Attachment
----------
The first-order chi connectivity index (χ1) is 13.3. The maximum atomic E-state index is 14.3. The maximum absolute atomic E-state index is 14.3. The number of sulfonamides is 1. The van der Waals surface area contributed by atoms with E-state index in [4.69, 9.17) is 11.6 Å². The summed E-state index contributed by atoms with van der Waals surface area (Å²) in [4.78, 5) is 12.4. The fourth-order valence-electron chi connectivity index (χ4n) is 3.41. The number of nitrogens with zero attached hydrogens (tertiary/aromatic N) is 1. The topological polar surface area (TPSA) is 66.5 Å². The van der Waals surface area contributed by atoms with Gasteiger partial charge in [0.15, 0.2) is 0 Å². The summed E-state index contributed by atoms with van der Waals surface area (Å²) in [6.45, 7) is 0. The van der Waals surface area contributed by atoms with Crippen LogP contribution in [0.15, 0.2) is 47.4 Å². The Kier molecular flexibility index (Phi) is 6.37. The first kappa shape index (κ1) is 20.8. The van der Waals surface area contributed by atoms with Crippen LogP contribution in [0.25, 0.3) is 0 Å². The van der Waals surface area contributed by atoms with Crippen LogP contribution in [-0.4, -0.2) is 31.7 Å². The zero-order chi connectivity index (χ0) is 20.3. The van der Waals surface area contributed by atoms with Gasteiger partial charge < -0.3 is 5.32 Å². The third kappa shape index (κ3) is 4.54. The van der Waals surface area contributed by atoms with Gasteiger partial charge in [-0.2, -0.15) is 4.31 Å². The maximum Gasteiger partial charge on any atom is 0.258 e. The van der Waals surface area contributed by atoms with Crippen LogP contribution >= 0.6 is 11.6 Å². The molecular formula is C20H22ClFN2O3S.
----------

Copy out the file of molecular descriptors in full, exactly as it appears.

The first-order chi connectivity index (χ1) is 13.3. The maximum atomic E-state index is 14.3. The maximum absolute atomic E-state index is 14.3. The number of sulfonamides is 1. The van der Waals surface area contributed by atoms with E-state index in [4.69, 9.17) is 11.6 Å². The summed E-state index contributed by atoms with van der Waals surface area (Å²) in [4.78, 5) is 12.4. The fourth-order valence-electron chi connectivity index (χ4n) is 3.41. The number of nitrogens with zero attached hydrogens (tertiary/aromatic N) is 1. The topological polar surface area (TPSA) is 66.5 Å². The van der Waals surface area contributed by atoms with Gasteiger partial charge in [0.15, 0.2) is 0 Å². The summed E-state index contributed by atoms with van der Waals surface area (Å²) in [6.45, 7) is 0. The van der Waals surface area contributed by atoms with Crippen LogP contribution in [0.15, 0.2) is 47.4 Å². The Kier molecular flexibility index (Phi) is 6.37. The first kappa shape index (κ1) is 20.8. The van der Waals surface area contributed by atoms with Crippen LogP contribution in [0.25, 0.3) is 0 Å². The van der Waals surface area contributed by atoms with Crippen LogP contribution in [-0.4, -0.2) is 31.7 Å². The zero-order chi connectivity index (χ0) is 20.3. The van der Waals surface area contributed by atoms with Gasteiger partial charge < -0.3 is 5.32 Å². The third kappa shape index (κ3) is 4.54. The van der Waals surface area contributed by atoms with Gasteiger partial charge in [-0.2, -0.15) is 4.31 Å². The maximum Gasteiger partial charge on any atom is 0.258 e. The van der Waals surface area contributed by atoms with Crippen LogP contribution >= 0.6 is 11.6 Å². The molecular formula is C20H22ClFN2O3S.